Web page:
Sweet Ginger Brown, “The Flamingo Kid” is Garry Marshall’s best movie


Garry Marshall once quite a TV writing job as a young man because he wouldn’t write what the producer called “schmunny” – i.e. schmaltzy and funny. Ironic, of course, since schmunny would sum up most of Marshall’s career as a director, sometimes tipping towards funny (“Overboard”), oftentimes tipping towards schmaltz (“Beaches”), but always somewhere in between the two.

His second film, 1984’s “The Flamingo Kid,” gets the balance just right, although I’d call it sentimental and nostalgic, but not schmaltzy. The underrated gem may get a second look now that it’s being turned into a Broadway musical next year, and is out this week in a new Blu-ray edition from Kino Lorber.

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Starting spreading the news, “The Taking of Pelham One Two Three” is on Blu-ray


Take the crisp elegance of a ‘60s heist film like “Rififi,” combine it with the shaggy, gritty charm of a ‘70s New York crime film like “Dog Day Afternoon,” and the result is the 1974 classic “The Taking Of Pelham One Two Three.”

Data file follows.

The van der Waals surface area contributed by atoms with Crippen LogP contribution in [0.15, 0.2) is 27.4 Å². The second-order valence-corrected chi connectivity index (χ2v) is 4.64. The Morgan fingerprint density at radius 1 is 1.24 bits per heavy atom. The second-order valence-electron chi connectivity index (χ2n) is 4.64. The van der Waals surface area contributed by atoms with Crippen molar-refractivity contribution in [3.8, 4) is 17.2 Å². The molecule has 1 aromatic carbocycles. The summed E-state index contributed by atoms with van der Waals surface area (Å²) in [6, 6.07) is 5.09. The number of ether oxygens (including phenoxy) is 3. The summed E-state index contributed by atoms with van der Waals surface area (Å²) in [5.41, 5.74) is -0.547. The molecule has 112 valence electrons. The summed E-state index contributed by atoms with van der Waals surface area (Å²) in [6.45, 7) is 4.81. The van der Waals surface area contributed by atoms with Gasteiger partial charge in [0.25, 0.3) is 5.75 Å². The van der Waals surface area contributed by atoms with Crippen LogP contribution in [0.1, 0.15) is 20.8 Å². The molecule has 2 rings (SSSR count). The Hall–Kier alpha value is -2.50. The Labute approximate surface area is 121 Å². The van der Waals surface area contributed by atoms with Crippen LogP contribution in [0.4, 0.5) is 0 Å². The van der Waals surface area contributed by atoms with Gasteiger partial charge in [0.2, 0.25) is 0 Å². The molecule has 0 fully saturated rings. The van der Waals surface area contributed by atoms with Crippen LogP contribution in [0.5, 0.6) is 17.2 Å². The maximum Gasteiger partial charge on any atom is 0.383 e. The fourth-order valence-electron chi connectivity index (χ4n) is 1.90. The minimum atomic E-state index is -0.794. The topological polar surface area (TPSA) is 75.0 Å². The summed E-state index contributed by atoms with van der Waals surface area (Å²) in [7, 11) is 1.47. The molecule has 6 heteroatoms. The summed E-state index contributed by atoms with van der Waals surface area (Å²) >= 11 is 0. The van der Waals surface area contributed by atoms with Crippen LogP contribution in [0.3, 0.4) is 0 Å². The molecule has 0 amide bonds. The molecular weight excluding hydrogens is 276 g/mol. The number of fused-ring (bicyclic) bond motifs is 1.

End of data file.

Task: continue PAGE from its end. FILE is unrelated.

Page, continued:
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“Cheap Thrills”: Giving the one-percenters the finger


“Cheap Thrills” has a free screening in Madison at 7 p.m. Sunday, April 13 at the Union South Marquee Theatre, 1308 W. Dayton St. Director E.L. Katz and actor Pat Healy will be in attendance. R, 1:25, three and a half stars out of four. This review is based on a report I wrote from the 2013 Wisconsin Film Festival.

“Cheap Thrills” is, first and foremost, a hell of a lot of fun, a raucous pressure cooker that dishes out laughs and shrieks with equal measure. I am a bit of a wuss when it comes to movies like this, but I walked out of a screening feeling like I had just put my tongue on a 9-volt battery. In a good way.

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Wisconsin Film Festival review: “Cheap Thrills”


Between last year’s “Compliance” (which he also brought to the Wisconsin Film Festival) and this year’s “Cheap Thrills,” actor Pat Healy is cornering the market on a special kind of horror movie.

Sure, the two movies couldn’t be more different in tone. “Compliance” is a stomach-twisting moral nightmare in which a phone prankster convinces a fast-food manager to detain and abuse an employee. “Cheap Thrills,” which screened Saturday night, is a raucous pressure cooker that dishes out laughs and shrieks with equal measure.

But at heart, both are horror movies. They’re just not horror movies that try to make us afraid of a vampire, or a serial killer, or some other evil entity out there. They try to make us afraid of ourselves, what good decent folks like us are capable of.

“Compliance” played on our unthinking obedience to authority figures. “Cheap Thrills” makes us question what we would do for money, if we were desperate enough and there was no chance of anyone finding out.